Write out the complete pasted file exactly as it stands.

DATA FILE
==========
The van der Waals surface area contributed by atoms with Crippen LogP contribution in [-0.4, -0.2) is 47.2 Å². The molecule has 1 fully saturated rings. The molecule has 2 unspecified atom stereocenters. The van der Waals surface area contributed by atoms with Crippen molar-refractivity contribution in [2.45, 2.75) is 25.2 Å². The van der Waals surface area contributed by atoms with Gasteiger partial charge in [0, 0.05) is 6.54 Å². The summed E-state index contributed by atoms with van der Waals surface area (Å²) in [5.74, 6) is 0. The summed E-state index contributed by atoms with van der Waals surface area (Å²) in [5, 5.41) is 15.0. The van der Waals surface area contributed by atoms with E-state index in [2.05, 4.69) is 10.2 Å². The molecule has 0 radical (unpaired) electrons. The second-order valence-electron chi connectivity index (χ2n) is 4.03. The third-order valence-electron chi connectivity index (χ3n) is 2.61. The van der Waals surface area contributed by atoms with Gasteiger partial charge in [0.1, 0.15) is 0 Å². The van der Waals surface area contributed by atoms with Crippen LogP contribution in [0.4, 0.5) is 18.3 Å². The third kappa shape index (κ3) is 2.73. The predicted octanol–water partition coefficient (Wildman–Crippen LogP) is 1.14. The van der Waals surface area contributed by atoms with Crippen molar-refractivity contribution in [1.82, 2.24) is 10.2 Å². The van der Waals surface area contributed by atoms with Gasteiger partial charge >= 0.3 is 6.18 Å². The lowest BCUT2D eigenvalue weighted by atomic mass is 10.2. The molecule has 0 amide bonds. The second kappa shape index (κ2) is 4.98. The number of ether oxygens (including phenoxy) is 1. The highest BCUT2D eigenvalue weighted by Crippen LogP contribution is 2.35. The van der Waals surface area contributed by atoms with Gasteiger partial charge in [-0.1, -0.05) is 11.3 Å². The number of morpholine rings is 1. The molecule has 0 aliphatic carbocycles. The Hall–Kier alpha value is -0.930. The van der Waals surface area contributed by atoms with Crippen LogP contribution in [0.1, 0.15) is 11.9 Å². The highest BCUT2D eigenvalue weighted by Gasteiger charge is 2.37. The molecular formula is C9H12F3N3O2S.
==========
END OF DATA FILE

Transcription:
The van der Waals surface area contributed by atoms with Crippen LogP contribution in [-0.4, -0.2) is 47.2 Å². The molecule has 1 fully saturated rings. The molecule has 2 unspecified atom stereocenters. The van der Waals surface area contributed by atoms with Crippen molar-refractivity contribution in [2.45, 2.75) is 25.2 Å². The van der Waals surface area contributed by atoms with Gasteiger partial charge in [0, 0.05) is 6.54 Å². The summed E-state index contributed by atoms with van der Waals surface area (Å²) in [5.74, 6) is 0. The summed E-state index contributed by atoms with van der Waals surface area (Å²) in [5, 5.41) is 15.0. The van der Waals surface area contributed by atoms with E-state index in [2.05, 4.69) is 10.2 Å². The molecule has 0 radical (unpaired) electrons. The second-order valence-electron chi connectivity index (χ2n) is 4.03. The third-order valence-electron chi connectivity index (χ3n) is 2.61. The van der Waals surface area contributed by atoms with Gasteiger partial charge in [0.1, 0.15) is 0 Å². The van der Waals surface area contributed by atoms with Crippen LogP contribution in [0.4, 0.5) is 18.3 Å². The third kappa shape index (κ3) is 2.73. The predicted octanol–water partition coefficient (Wildman–Crippen LogP) is 1.14. The van der Waals surface area contributed by atoms with Crippen molar-refractivity contribution in [1.82, 2.24) is 10.2 Å². The van der Waals surface area contributed by atoms with Gasteiger partial charge >= 0.3 is 6.18 Å². The lowest BCUT2D eigenvalue weighted by atomic mass is 10.2. The molecule has 0 amide bonds. The second kappa shape index (κ2) is 4.98. The number of ether oxygens (including phenoxy) is 1. The highest BCUT2D eigenvalue weighted by Crippen LogP contribution is 2.35. The van der Waals surface area contributed by atoms with Gasteiger partial charge in [-0.1, -0.05) is 11.3 Å². The number of morpholine rings is 1. The molecule has 0 aliphatic carbocycles. The Hall–Kier alpha value is -0.930. The van der Waals surface area contributed by atoms with Crippen LogP contribution in [0.1, 0.15) is 11.9 Å². The highest BCUT2D eigenvalue weighted by Gasteiger charge is 2.37. The molecular formula is C9H12F3N3O2S.